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UNITED STATES EEOC v. CHICAGO HOUS. AUTH.

UNITED STATES DISTRICT COURT FOR THE NORTHERN DISTRICT OF ILLINOIS, EASTERN DIVISION


November 30, 1989

UNITED STATES EQUAL EMPLOYMENT OPPORTUNITY COMMISSION, Plaintiff,
v.
CHICAGO HOUSING AUTHORITY, Defendant

The opinion of the court was delivered by: NORGLE

ORDER

 CHARLES RONALD NORGLE, UNITED STATES DISTRICT JUDGE

 Before the court is the motion of defendant, Chicago Housing Authority ("CHA"), to strike the United States Equal Employment Opportunity Commission's ("EEOC") prayer for liquidated damages and demand for jury trial. For the following reasons, the court denies the motion.

 FACTS

 The relevant facts are not in dispute. The EEOC brings this suit on behalf of Sue Ann Rosen, Ann Breen-Greco, Irene Lyons and Countess Cary. These women are all attorneys who were formerly employed by the CHA. All four were discharged from CHA employment on the same day, February 3, 1988. The EEOC contends this was in retaliation for the filing, by the former employees, of Equal Pay Act charges with the EEOC. The EEOC filed a first amended complaint on January 31, 1989, charging the CHA with retaliatory discharge in violation of 29 U.S.C. § 215(a)(3). The EEOC bases its authority to bring this action on 29 U.S.C. §§ 216(c) and 217. The EEOC also seeks back wages and liquidated damages pursuant to § 216(c). It is this last form of relief, liquidated damages, to which the CHA objects.

 DISCUSSION

 The CHA has made a motion to strike the liquidated damages portion of the first amended complaint, arguing that the EEOC does not have the authority to redress a § 215(a)(3) retaliation claim under § 216(c). *fn1" The EEOC, predictably, argues that § 216(c) does give it the right to bring such an action. This raises a question of statutory interpretation.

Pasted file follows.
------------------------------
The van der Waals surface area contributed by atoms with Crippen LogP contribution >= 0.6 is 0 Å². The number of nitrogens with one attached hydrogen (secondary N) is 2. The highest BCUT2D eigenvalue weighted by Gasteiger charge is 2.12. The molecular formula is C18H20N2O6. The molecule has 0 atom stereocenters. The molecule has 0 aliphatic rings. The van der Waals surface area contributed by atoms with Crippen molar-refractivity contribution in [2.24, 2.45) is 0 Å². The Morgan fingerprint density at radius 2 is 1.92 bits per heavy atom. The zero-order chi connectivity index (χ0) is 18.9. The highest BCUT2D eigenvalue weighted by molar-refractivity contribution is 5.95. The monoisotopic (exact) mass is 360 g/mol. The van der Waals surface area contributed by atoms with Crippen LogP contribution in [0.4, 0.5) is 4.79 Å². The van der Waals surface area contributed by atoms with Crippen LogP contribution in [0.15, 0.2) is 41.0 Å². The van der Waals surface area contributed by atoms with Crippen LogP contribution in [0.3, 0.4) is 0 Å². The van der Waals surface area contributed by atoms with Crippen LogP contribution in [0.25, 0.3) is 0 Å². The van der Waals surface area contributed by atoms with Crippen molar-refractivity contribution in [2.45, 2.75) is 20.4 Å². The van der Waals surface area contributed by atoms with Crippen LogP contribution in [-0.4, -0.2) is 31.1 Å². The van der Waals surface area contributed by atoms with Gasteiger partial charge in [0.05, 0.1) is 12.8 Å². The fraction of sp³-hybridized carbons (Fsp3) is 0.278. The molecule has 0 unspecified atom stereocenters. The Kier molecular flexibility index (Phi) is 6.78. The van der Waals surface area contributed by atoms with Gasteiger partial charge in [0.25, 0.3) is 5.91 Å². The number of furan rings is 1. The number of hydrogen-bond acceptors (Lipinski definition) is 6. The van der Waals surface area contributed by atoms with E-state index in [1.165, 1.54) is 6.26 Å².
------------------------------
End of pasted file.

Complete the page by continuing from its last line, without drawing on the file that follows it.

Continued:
The starting point in interpreting a statute is the language of the statute itself. Smith v. Bowen, 815 F.2d 1152 (7th Cir. 1987). Generally, the plain language of the statute is the best evidence of the statute's meaning. Meredith v. Bowen, 833 F.2d 650 (7th Cir. 1987). A court should look to all parts of a statute to determine its meaning. Kelly v. Wauconda Park Dist., 801 F.2d 269 (7th Cir. 1986), cert. den., 480 U.S. 940, 107 S. Ct. 1592, 94 L. Ed. 2d 781 (1987). When a statute is clear and unambiguous on its face, there is no need to look at the legislative history of the statute for interpretation and the court is limited to enforcing the statute according to its terms. Meredith, 833 F.2d at 654; Smith, 815 F.2d at 1154; International Korwin Corp. v. Kowalczyk, 665 F. Supp. 652 (N.D.Ill.1987). However, a court need not enforce the literal construction of a statute, if to do so would lead to absurd results or thwart the objective of the statute. Smith, 815 F.2d at 1154. The first step, then, is to determine if the statute is clear and unambiguous on its face. If it is not, the court may then turn to alternate sources to determine the statute's meaning. In the present case, the court concludes that the statute is clear and unambiguous. § 216(c), in pertinent part, states:

 

The Secretary *fn2" may bring an action in any court of competent jurisdiction to recover the amount of unpaid minimum wages or overtime compensation and an equal amount as liquidated damages. The right provided by subsection (b) of this section to bring an action by or on behalf of any employee to recover the liability specified in the first sentence of such subsection and of any employee to become a party plaintiff to any such action shall terminate upon the filing of a complaint by the Secretary in an action under this subsection in which a recovery is sought of unpaid minimum wages or unpaid overtime compensation under sections 206 and 207 of this title or liquidated damages provided by this subsection owing to such employee by an employer liable under the provisions of subsection (b) of this section, unless such action is dismissed without prejudice on motion of the Secretary. . . . 29 U.S.C. § 216(c) (Supp. 1989) (Emphasis added).

 Furthermore, § 216(b), in part, provides:

 

Any employer who violates the provisions of section 215(a)(3) of this title shall be liable for such legal or equitable relief as may be appropriate to effectuate the purposes of section 215(a)(3) of this title, including without limitation employment, reinstatement, promotion, and the payment of wages lost and an additional amount as liquidated damages. . . . The right provided by this subsection to bring an action by or on behalf of any employee, and the right of any employee to become a party plaintiff to any such action, shall terminate upon the filing of a complaint by the Secretary of Labor in an action under section 217 of this title in which (1) restraint is sought of any further delay in the payment of unpaid minimum wages, or the amount of unpaid overtime compensation, as the case may be, owing to such employee under section 206 or section 207 of this title by an employer liable therefor under provisions of this subsection or (2) legal or equitable relief is sought as a result of alleged violations of section 215(a)(3) of this title. 29 U.S.C. § 216(b) (Supp. 1989) (Emphasis added).